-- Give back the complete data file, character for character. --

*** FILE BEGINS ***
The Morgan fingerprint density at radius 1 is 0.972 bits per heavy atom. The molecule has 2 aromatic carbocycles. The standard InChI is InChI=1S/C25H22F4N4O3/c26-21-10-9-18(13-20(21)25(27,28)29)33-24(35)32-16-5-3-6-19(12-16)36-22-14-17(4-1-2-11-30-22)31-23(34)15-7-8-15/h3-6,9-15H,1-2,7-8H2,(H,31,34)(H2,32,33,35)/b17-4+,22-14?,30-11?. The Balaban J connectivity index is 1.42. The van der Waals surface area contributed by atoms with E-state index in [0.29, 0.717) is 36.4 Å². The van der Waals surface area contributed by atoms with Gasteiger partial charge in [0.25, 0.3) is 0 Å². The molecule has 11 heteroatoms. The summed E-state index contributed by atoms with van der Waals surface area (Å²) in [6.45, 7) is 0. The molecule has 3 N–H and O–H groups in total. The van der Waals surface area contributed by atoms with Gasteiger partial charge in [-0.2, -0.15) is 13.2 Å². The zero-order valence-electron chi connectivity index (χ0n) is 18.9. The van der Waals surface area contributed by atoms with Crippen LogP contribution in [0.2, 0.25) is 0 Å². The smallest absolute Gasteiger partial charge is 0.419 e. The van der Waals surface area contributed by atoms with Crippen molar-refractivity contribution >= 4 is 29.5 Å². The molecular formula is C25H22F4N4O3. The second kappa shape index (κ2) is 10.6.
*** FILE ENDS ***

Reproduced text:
The Morgan fingerprint density at radius 1 is 0.972 bits per heavy atom. The molecule has 2 aromatic carbocycles. The standard InChI is InChI=1S/C25H22F4N4O3/c26-21-10-9-18(13-20(21)25(27,28)29)33-24(35)32-16-5-3-6-19(12-16)36-22-14-17(4-1-2-11-30-22)31-23(34)15-7-8-15/h3-6,9-15H,1-2,7-8H2,(H,31,34)(H2,32,33,35)/b17-4+,22-14?,30-11?. The Balaban J connectivity index is 1.42. The van der Waals surface area contributed by atoms with E-state index in [0.29, 0.717) is 36.4 Å². The van der Waals surface area contributed by atoms with Gasteiger partial charge in [0.25, 0.3) is 0 Å². The molecule has 11 heteroatoms. The summed E-state index contributed by atoms with van der Waals surface area (Å²) in [6.45, 7) is 0. The molecule has 3 N–H and O–H groups in total. The van der Waals surface area contributed by atoms with Gasteiger partial charge in [-0.2, -0.15) is 13.2 Å². The zero-order valence-electron chi connectivity index (χ0n) is 18.9. The van der Waals surface area contributed by atoms with Crippen LogP contribution in [0.2, 0.25) is 0 Å². The smallest absolute Gasteiger partial charge is 0.419 e. The van der Waals surface area contributed by atoms with Crippen molar-refractivity contribution >= 4 is 29.5 Å². The molecular formula is C25H22F4N4O3. The second kappa shape index (κ2) is 10.6.